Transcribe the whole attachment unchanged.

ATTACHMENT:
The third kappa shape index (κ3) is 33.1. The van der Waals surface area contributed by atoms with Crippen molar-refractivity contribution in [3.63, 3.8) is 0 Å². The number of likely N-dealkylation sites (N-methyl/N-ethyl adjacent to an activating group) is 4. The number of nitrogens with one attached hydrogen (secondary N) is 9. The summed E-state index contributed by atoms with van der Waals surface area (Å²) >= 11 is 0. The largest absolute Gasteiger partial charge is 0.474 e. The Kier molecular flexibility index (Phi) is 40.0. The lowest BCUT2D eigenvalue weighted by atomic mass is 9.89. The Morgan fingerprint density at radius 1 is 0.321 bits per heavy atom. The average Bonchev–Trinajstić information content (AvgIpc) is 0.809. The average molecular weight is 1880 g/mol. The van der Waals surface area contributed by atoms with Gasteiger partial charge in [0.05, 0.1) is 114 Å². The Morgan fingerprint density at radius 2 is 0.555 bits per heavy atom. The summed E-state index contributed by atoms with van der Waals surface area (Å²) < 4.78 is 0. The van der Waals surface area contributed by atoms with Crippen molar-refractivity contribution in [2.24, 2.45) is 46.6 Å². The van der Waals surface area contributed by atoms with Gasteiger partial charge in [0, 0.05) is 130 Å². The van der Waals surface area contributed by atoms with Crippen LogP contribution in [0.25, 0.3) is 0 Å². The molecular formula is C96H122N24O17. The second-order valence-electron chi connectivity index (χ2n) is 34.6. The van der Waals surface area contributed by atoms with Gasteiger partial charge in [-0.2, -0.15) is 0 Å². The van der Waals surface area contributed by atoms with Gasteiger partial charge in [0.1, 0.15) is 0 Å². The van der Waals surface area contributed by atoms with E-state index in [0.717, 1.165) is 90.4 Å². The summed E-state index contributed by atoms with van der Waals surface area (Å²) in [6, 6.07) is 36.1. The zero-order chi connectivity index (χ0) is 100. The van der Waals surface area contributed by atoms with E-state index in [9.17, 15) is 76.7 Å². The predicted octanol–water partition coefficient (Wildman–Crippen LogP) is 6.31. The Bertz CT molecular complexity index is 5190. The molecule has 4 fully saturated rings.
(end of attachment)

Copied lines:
The third kappa shape index (κ3) is 33.1. The van der Waals surface area contributed by atoms with Crippen molar-refractivity contribution in [3.63, 3.8) is 0 Å². The number of likely N-dealkylation sites (N-methyl/N-ethyl adjacent to an activating group) is 4. The number of nitrogens with one attached hydrogen (secondary N) is 9. The summed E-state index contributed by atoms with van der Waals surface area (Å²) >= 11 is 0. The largest absolute Gasteiger partial charge is 0.474 e. The Kier molecular flexibility index (Phi) is 40.0. The lowest BCUT2D eigenvalue weighted by atomic mass is 9.89. The Morgan fingerprint density at radius 1 is 0.321 bits per heavy atom. The average Bonchev–Trinajstić information content (AvgIpc) is 0.809. The average molecular weight is 1880 g/mol. The van der Waals surface area contributed by atoms with Gasteiger partial charge in [0.05, 0.1) is 114 Å². The Morgan fingerprint density at radius 2 is 0.555 bits per heavy atom. The summed E-state index contributed by atoms with van der Waals surface area (Å²) < 4.78 is 0. The van der Waals surface area contributed by atoms with Crippen molar-refractivity contribution in [2.24, 2.45) is 46.6 Å². The van der Waals surface area contributed by atoms with Gasteiger partial charge in [0, 0.05) is 130 Å². The van der Waals surface area contributed by atoms with Crippen LogP contribution in [0.25, 0.3) is 0 Å². The molecular formula is C96H122N24O17. The second-order valence-electron chi connectivity index (χ2n) is 34.6. The van der Waals surface area contributed by atoms with Gasteiger partial charge in [-0.2, -0.15) is 0 Å². The van der Waals surface area contributed by atoms with Gasteiger partial charge in [0.1, 0.15) is 0 Å². The van der Waals surface area contributed by atoms with E-state index in [0.717, 1.165) is 90.4 Å². The summed E-state index contributed by atoms with van der Waals surface area (Å²) in [6, 6.07) is 36.1. The zero-order chi connectivity index (χ0) is 100. The van der Waals surface area contributed by atoms with E-state index in [9.17, 15) is 76.7 Å². The predicted octanol–water partition coefficient (Wildman–Crippen LogP) is 6.31. The Bertz CT molecular complexity index is 5190. The molecule has 4 fully saturated rings.